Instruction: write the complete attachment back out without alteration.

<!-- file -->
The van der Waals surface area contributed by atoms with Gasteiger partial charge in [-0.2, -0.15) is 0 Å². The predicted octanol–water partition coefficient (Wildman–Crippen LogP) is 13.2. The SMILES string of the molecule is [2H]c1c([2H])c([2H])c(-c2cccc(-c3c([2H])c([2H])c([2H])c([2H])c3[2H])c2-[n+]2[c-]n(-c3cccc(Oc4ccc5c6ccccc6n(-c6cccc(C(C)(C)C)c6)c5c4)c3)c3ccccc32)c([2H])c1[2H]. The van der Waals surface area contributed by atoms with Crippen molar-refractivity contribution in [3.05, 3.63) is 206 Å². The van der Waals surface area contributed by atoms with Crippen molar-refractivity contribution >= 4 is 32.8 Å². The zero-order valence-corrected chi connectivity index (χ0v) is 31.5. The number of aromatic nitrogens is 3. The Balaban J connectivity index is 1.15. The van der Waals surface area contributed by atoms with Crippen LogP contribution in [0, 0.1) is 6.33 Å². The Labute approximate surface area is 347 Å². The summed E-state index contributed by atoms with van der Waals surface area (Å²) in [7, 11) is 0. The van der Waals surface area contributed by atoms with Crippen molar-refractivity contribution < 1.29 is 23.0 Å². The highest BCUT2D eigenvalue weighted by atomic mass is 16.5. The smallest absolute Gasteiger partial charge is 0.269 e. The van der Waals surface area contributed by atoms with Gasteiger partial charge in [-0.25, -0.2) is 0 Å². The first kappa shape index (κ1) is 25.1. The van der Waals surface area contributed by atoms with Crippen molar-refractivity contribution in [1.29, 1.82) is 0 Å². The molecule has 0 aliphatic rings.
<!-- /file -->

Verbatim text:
The van der Waals surface area contributed by atoms with Gasteiger partial charge in [-0.2, -0.15) is 0 Å². The predicted octanol–water partition coefficient (Wildman–Crippen LogP) is 13.2. The SMILES string of the molecule is [2H]c1c([2H])c([2H])c(-c2cccc(-c3c([2H])c([2H])c([2H])c([2H])c3[2H])c2-[n+]2[c-]n(-c3cccc(Oc4ccc5c6ccccc6n(-c6cccc(C(C)(C)C)c6)c5c4)c3)c3ccccc32)c([2H])c1[2H]. The van der Waals surface area contributed by atoms with Crippen molar-refractivity contribution in [3.05, 3.63) is 206 Å². The van der Waals surface area contributed by atoms with Crippen molar-refractivity contribution >= 4 is 32.8 Å². The zero-order valence-corrected chi connectivity index (χ0v) is 31.5. The number of aromatic nitrogens is 3. The Balaban J connectivity index is 1.15. The van der Waals surface area contributed by atoms with Crippen LogP contribution in [0, 0.1) is 6.33 Å². The Labute approximate surface area is 347 Å². The summed E-state index contributed by atoms with van der Waals surface area (Å²) in [7, 11) is 0. The van der Waals surface area contributed by atoms with Crippen molar-refractivity contribution < 1.29 is 23.0 Å². The highest BCUT2D eigenvalue weighted by atomic mass is 16.5. The smallest absolute Gasteiger partial charge is 0.269 e. The van der Waals surface area contributed by atoms with Gasteiger partial charge in [-0.25, -0.2) is 0 Å². The first kappa shape index (κ1) is 25.1. The van der Waals surface area contributed by atoms with Crippen molar-refractivity contribution in [1.29, 1.82) is 0 Å². The molecule has 0 aliphatic rings.